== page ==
Others, though, should obviously have applied in developing countries as much, or more than, they applied in the US. For instance, the article points out that many applicants in the US “lack small-business management skills and a large enough base of customers” but assumes that wouldn’t be a problem in developing countries because of less competition. Lack of business skills is a challenge for entrepreneurship charities in the developing world, too.
Another explanation proffered by that Harvard Business Review article elegantly anticipates concerns that microcredit involves predatory lending practices, while at the same time missing the concern entirely: “U.S. programs,” it laments, “also face legal limits on the interest rates they can charge, which further complicates their efforts to cover costs. Third World programs, by contrast, have much lower overhead and can charge interest rates that exceed 30%. Those advantages give them a higher chance of attaining financial self-sufficiency.”
That’s one way of framing it. Another, of course, is that microfinance is only sustainable when it charges interest rates in excess of 30 percent, and in that case, it’s very, very rarely going to make the entrepreneurs coaxed into accepting such loans much better off.
Revisiting this piece now, one comes away with the impression that we could have accurately anticipated the limited effects of microfinance in the developing world if we’d taken seriously what was implied by the limited effects in our own backyard. Instead, philanthropists kept working with untrammeled optimism on microfinance in the developing world.
Microfinance today — and in New Jersey
The microfinance enthusiasm of the early 2000s has given way in recent years to a lot more skepticism — including India determining most microfinance programs to be predatory lending and banning them, stories of suicides among recipients, and new research suggesting the positive effects, while not imaginary, are fairly small.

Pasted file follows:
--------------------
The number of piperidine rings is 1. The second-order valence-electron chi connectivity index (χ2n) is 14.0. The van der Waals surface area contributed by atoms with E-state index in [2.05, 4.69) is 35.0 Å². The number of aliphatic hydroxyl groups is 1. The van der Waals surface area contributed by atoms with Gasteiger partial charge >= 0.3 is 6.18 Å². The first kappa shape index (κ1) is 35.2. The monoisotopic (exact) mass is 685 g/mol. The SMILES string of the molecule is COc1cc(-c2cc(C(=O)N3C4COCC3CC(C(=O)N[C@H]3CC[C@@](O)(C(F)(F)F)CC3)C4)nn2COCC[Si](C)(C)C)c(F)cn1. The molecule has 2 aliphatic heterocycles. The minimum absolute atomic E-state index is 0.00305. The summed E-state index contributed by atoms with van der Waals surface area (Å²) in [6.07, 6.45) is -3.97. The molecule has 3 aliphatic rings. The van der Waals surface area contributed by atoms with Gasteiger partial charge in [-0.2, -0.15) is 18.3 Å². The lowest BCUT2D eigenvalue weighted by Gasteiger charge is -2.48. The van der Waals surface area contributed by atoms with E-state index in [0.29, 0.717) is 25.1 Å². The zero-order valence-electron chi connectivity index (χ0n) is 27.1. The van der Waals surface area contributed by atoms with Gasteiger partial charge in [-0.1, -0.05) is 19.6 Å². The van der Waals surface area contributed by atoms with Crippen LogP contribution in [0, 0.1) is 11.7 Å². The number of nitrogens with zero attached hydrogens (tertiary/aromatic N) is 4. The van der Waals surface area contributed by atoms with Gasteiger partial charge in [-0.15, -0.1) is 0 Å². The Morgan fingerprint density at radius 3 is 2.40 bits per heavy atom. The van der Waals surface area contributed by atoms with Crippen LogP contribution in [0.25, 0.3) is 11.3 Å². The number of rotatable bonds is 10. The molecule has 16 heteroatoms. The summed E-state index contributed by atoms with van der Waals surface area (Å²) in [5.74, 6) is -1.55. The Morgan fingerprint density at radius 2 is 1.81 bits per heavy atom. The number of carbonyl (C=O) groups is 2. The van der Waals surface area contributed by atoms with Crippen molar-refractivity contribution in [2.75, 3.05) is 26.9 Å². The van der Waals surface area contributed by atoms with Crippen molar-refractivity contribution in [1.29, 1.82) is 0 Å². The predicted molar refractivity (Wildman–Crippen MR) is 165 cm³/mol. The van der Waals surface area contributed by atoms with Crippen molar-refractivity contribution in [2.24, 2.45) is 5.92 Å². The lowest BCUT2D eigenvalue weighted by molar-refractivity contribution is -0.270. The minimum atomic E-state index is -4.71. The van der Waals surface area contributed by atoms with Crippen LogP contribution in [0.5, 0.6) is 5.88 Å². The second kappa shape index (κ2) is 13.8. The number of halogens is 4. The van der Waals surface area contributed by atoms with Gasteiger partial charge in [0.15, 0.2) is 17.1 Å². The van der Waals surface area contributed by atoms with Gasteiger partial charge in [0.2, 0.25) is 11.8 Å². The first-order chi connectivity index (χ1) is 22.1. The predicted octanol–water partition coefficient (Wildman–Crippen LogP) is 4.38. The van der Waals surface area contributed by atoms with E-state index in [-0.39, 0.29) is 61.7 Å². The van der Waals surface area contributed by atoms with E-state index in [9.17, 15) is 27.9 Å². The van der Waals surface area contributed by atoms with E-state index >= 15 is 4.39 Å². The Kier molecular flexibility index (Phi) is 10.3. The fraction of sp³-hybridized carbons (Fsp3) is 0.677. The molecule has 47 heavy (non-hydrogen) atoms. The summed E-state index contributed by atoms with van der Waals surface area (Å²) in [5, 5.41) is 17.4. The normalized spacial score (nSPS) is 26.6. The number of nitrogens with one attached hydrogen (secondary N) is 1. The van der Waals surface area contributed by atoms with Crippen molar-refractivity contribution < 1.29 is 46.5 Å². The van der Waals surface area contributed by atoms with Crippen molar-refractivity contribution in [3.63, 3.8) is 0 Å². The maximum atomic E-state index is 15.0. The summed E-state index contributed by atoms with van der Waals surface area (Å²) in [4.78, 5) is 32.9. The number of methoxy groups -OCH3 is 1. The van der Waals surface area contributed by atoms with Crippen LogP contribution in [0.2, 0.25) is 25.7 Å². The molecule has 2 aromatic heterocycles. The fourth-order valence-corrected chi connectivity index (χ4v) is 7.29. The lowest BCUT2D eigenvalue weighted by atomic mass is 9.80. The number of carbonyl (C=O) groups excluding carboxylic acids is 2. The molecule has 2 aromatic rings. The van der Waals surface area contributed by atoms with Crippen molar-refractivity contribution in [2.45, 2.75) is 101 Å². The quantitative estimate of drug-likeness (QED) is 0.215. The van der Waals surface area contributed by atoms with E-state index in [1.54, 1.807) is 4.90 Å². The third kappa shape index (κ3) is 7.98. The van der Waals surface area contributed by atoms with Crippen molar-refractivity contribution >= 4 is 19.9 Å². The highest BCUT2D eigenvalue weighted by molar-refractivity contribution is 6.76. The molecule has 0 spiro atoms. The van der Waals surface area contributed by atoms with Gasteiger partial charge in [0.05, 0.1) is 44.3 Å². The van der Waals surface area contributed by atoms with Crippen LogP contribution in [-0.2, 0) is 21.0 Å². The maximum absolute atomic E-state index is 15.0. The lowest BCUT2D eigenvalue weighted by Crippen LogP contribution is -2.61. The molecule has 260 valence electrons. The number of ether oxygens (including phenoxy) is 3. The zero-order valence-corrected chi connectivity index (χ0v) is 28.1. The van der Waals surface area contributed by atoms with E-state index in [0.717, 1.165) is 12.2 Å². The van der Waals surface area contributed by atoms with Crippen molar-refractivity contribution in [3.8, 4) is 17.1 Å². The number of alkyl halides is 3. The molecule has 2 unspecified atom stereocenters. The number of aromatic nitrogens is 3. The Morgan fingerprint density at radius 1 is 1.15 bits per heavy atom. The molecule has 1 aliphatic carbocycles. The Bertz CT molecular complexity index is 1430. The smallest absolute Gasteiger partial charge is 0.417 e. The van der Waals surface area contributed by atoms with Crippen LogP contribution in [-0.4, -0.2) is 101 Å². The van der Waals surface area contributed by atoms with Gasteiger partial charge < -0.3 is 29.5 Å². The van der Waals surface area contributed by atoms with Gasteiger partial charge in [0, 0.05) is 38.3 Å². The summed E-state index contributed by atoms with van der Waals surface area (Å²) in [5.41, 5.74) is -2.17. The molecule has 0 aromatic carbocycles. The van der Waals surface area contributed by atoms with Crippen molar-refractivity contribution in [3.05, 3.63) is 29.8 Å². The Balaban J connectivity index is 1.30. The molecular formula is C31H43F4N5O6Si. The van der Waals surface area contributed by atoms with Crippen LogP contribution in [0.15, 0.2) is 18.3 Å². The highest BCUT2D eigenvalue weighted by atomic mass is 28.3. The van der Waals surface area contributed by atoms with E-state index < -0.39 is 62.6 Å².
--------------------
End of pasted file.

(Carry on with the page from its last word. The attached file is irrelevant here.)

As Stephanie Wykstra summarized for Vox:
The most recent six microcredit studies, published in 2015, were conducted by economists working independently across six countries. The studies found fairly consistent results: None found evidence that income went up on average among those offered credit. A few saw modest positive effects, such as people choosing to spend more time on their small businesses and some changes in spending habits. Abhijit Banerjee, Jonathan Zinman, and Dean Karlan sum up the studies, concluding, “We note a consistent pattern of modestly positive, but not transformative, effects” — not the result that many people had hoped for.
That seems like bad news in comparison with the grandiose promises, and flimsy, eye-popping research that was used to prop up the initial wave of interest in microfinance.
But in another respect, such modest findings actually are good news. Poverty is a hard problem. Almost any solution will be a moderate, partial one.
Sure enough, those are the results we’re seeing six months into the Grameen America study in New Jersey. The best way to study program results for an intervention like this is a randomized controlled trial, in which some groups of women are assigned to receive a loan and others are assigned to receive no loan, but be tracked over time anyway. Follow-ups are scheduled for six, 18, and 36 months into the program.
We’re getting the six-month results now. The program found that recipients were less likely to run out of money, more able to afford necessities, and assessed their financial situation as better — though no improvements in income were measured yet.
It remains to be seen whether the recipients in New Jersey will buck the trend that microfinance programs don’t increase income, even as they do improve some variables associated with well-being. The improvements in measures of material hardship are promising, but I’d still bet against effects on income, which just seem very hard to achieve from microfinance even when other indicators are all promising.
And one particular figure in the report gave me grounds for hesitation. “Thirty-three percent of sample members were operating or intended to operate a direct-selling business at study entry. Examples of the listed businesses include cosmetics companies like Avon, Jafra, and Mary Kay; herbal/natural medicine companies like Herbalife; cookware companies like Royal Prestige; and companies like Amway that sell a variety of personal and home products,” the report noted.
Such multi-level marketing schemes are money losers for nearly everyone involved, and many of them use dishonest practices. To the extent that microlending enables poor people to buy into the expensive initial training and startup kits for multi-level marketing schemes, they may end up doing those people long-term financial damage. That problem, more than most that microfinance faces, would be uniquely American.